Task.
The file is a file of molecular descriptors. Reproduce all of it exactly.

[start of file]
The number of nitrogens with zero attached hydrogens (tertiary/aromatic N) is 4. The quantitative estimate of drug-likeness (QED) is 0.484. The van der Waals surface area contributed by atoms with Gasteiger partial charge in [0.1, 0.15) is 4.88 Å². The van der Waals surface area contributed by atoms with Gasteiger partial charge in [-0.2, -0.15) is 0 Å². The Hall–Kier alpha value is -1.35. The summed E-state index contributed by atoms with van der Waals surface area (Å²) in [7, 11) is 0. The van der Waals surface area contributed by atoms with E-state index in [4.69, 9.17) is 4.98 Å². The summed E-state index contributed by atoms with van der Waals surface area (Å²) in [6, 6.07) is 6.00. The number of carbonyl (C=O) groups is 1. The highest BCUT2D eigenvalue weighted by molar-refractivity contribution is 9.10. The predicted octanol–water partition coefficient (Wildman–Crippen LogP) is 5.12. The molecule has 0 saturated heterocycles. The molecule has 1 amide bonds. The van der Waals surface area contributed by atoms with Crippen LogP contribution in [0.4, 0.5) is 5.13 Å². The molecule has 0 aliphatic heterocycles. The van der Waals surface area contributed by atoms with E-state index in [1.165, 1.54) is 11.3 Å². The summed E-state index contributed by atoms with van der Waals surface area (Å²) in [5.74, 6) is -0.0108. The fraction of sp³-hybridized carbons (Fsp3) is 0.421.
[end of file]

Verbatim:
The number of nitrogens with zero attached hydrogens (tertiary/aromatic N) is 4. The quantitative estimate of drug-likeness (QED) is 0.484. The van der Waals surface area contributed by atoms with Gasteiger partial charge in [0.1, 0.15) is 4.88 Å². The van der Waals surface area contributed by atoms with Gasteiger partial charge in [-0.2, -0.15) is 0 Å². The Hall–Kier alpha value is -1.35. The summed E-state index contributed by atoms with van der Waals surface area (Å²) in [7, 11) is 0. The van der Waals surface area contributed by atoms with E-state index in [4.69, 9.17) is 4.98 Å². The summed E-state index contributed by atoms with van der Waals surface area (Å²) in [6, 6.07) is 6.00. The number of carbonyl (C=O) groups is 1. The highest BCUT2D eigenvalue weighted by molar-refractivity contribution is 9.10. The predicted octanol–water partition coefficient (Wildman–Crippen LogP) is 5.12. The molecule has 0 saturated heterocycles. The molecule has 1 amide bonds. The van der Waals surface area contributed by atoms with Crippen LogP contribution in [0.4, 0.5) is 5.13 Å². The molecule has 0 aliphatic heterocycles. The van der Waals surface area contributed by atoms with E-state index in [1.165, 1.54) is 11.3 Å². The summed E-state index contributed by atoms with van der Waals surface area (Å²) in [5.74, 6) is -0.0108. The fraction of sp³-hybridized carbons (Fsp3) is 0.421.